Ukraine claims Russia is forcing civilians to Russia

On Thursday, Russia was accused by Ukraine of forcing hundreds of thousands civilians to flee shattered Ukrainian cities.

Ukraine claims Russia is forcing civilians to Russia

Some may have been taken to Russia as "hostages" in order to force Kyiv to surrender.

Lyudmyla denisova, Ukraine’s ombudsperson said that 402,000 people, 84,000 of them children, were taken against their will.

Although the numbers of those who were relocated were almost identical, the Kremlin stated that they want to travel to Russia. The rebel-controlled areas of Ukraine's eastern regions speak a majority Russian, and many have supported close ties with Moscow.

One month after the invasion, the two sides continued to fight in what has turned into a war of attrition. According to the navy of Ukraine, it destroyed a large Russian land ship that was used for transporting armored vehicles. Russia claimed that it had seized the eastern city of Izyum following fierce fighting.

Volodymyr Zelenskyy, the Ukrainian President, pleaded for Western allies via video to obtain planes, tanks and rockets at an emergency NATO summit in Brussels. He said that his country was "defending our common values."

The U.S. President Joe Biden was in Europe to attend the summit and other high level meetings. Despite promising more aid, it seemed unlikely that the West would give Zelenskyy all he wants, out of fear of triggering an even wider war.

The battle for Kyiv has been a near-stalemate between the Ukrainian defenders and Moscow's ground troops. This raises fears that Vladimir Putin, a frustrated Russian President, will resort to chemical, biological, or nuclear weapons.

Other developments:

Iryna Vereshchuk, Ukrainian Deputy Prime Minister, stated that Russia and Ukraine exchanged 50 civilian and military prisoners. This was the largest reported swap.

Alexander Lukashenko (pro-Moscow leader in Belarus) warned that Poland's proposal of deploying a Western peacekeeping force to Ukraine "will lead to World War III."

Olexander Lomako from Chernihiv said that a "humanitarian disaster" is occurring as Russian forces attack food storage areas. According to Lomako, there are approximately 130,000 people left in the city under siege. This is about half of its prewar population.

In the meantime, Kyiv, Moscow and Moscow provided conflicting accounts about who was moving people to Russia, and whether they were forced to move or coerced.

Russian Col. General Mikhail Mizintsev said Thursday that approximately 400,000 people were evacuated to Russia from eastern Ukraine's Donetsk-Luhansk region. These regions are where pro-Moscow separatists fought for control for almost eight years.

Russian authorities claimed they provide accommodation and payments for evacuees.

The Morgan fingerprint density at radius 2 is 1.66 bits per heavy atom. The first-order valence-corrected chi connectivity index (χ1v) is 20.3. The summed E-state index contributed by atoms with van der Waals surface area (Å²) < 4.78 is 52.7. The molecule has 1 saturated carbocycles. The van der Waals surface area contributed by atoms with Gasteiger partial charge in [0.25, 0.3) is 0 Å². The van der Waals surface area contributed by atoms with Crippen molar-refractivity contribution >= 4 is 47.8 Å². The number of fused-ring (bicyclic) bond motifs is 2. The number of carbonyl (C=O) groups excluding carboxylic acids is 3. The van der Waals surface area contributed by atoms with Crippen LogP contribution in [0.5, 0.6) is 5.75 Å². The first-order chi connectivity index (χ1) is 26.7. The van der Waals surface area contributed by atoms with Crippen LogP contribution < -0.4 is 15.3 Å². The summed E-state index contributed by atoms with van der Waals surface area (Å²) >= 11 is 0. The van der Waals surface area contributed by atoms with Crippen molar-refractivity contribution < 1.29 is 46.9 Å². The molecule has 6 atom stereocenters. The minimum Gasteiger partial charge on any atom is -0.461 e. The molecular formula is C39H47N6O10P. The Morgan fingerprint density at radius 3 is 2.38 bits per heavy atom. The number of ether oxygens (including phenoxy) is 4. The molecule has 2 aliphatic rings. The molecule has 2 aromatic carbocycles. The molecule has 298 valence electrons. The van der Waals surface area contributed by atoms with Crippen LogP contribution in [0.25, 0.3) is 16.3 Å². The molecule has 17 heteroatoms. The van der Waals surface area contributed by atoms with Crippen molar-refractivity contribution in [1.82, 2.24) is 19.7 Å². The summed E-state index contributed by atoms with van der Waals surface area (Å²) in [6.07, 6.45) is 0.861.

However, the Donetsk Region Governor. Pavlo Kyrylenko stated that "people are being forcibly removed into the territory of an aggressor state." Denisova claimed that among those who were removed by Russian troops was a 92 year-old woman from Mariupol, who was forced to travel to Taganrog in south Russia.

Ukrainian officials said that the Russians are taking people's passports and moving them to "filtration camps" in Ukraine's separatist-controlled east before sending them to various distant, economically depressed areas in Russia.

The Foreign Ministry of Ukraine charged 6,000 people from Mariupol, a devastated port city in the country’s east. According to the ministry, Moscow's troops have taken identity documents from 15,000 more people in an area of Mariupol that is under Russian control.

According to Ukrainian intelligence, some could be sent as far south as Sakhalin on the Pacific island. They are being offered jobs if they stay for at least two years. According to the ministry, Russians plan to use them as hostages in order to exert more political pressure on Ukraine.

Kyrylenko stated that Mariupol's residents were long denied information and that Russia fed them false claims about Ukraine’s defeats in order to persuade their decision to move to Russia.

He said that Russian lies could influence those who were under siege.

Concerning the naval attack on Berdyansk in Ukraine, two more vessels were damaged, and a fuel tank weighing 3,000 tons was destroyed by the Orsk sinking. This caused a fire which spread to nearby ammunition stocks.

Russia opened its stock exchange, but limited trading was allowed to avoid mass sell-offs. This sent a message that Western sanctions had not brought Russia to its knees. Foreigners were forbidden from selling and traders were prohibited to short sell, which would cause the betting prices to fall.

Millions of Ukrainians have fled the country. Some tried to stay, while others tried to flee.

A teenage girl was standing at the entrance to a waiting train with her white pet rabbit, who was shivering in her arms, at the Lviv central station. She was on her journey to meet her mother, then continue on to Germany or Poland. She was traveling by herself, leaving behind other relatives in Dnipro.

She said, "At the start I didn't want leave." "Now, I am scared for my life."


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